Several companies offer plant counting services (e.g., DroneDeploy/Agremo, PrecisionHawk) for aerial images. Before you go down this route, there are few things to consider. One, make sure the image processing service has the experience counting nursery crops. Many of these services have honed their algorithm for row crops such as corn and soybean. You also want to know how well their software counts plants when the canopies are overlapping which is a common situation in nurseries. Before engaging an outside service, you would also want to be clear ahead of time what kind of specifications they require in images (e.g., minimum number of images, resolution, format) and the limitations of their software. Keep in mind that you may not retain the rights to the information in your aerial images when they are processed by outside companies.

Plant count from RFID tags and a drone

Fig. 3. Merging RFID tags with a sUAS for plant inventory.

For several years this has been our vision to sweep over beds of nursery-grown plants with RFID tags to quickly and accurately generate plant count (Fig. 3). The delay has always been finding a small RFID reader (interrogator) that could be carried by a small drone. Just in the past two years we finally found readers that were suitable for our application. To work on this approach, we put together a team of researchers in collaboration with industry representatives (e.g., Avery Dennison). The project, which is partially funded by a grant from the Horticulture Research Institute (HRI), was supposed to start at McCorkle’s Nurseries in Dearing, Georgia, in March 2020 but has been postponed until 2021 due to COVID-19. The team has built a prototype system and performed preliminary testing of RFID tag transmission. An overview of our preliminary work was posted by the Southern Region of the International Plant Propagators Society (http://bit.ly/SRIPPS-drones). The general concept of merging sUAS with RFID has already been applied in applications such as indoor warehouses and outdoor car lots. Nurseries provide unique challenges that need to be investigated since there is water, dirt and foliage that can all influence RFID tag signal transmission. Integrating RFID tags will allow traceability of production information to crops from the moment they are tagged until they leave the production facility and beyond. The team also has an interest in collaborating with Arbre Technologies to evaluate gathering their Caliper-RFID data using a drone. A company in California (Senitron: senitron.net/rfid-plant-nurseries-autonomous-drones) advertises that they have already developed a system for nursery producers that merges a drone with RFID tags. The development of an automated plant counting tool for the nursery industry could decrease labor inputs, increase precision and save money.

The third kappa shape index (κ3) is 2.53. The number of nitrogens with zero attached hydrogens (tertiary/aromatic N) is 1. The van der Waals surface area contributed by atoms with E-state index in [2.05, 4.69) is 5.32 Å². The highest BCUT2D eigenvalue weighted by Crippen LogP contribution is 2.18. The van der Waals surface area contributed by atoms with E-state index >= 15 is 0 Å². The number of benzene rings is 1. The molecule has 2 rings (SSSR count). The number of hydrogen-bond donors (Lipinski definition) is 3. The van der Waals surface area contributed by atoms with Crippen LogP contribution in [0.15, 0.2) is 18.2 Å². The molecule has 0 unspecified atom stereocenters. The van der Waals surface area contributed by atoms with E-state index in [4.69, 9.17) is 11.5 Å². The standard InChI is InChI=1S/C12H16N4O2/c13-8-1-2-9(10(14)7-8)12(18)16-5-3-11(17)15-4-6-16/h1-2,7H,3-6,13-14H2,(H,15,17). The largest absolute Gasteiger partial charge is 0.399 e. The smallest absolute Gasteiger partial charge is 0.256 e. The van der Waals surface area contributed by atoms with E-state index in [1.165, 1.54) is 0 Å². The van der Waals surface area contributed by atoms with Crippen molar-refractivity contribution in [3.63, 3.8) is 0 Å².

Acknowledgement: We would like to recognize our collaborative efforts with Drs. Tom Fernandez (Michigan State University), Matt Chappell (University of Georgia) and James Owen (USDA-Wooster).

About the authors: Dr. James Robbins is professor and extension specialist at the University of Arkansas System, Division of Agriculture, jrobbin@uark.edu; Dr. Joe Mari Maja is assistant professor and research sensor engineer at Clemson University’s Agricultural Sciences Department, JMAJA@clemson.edu.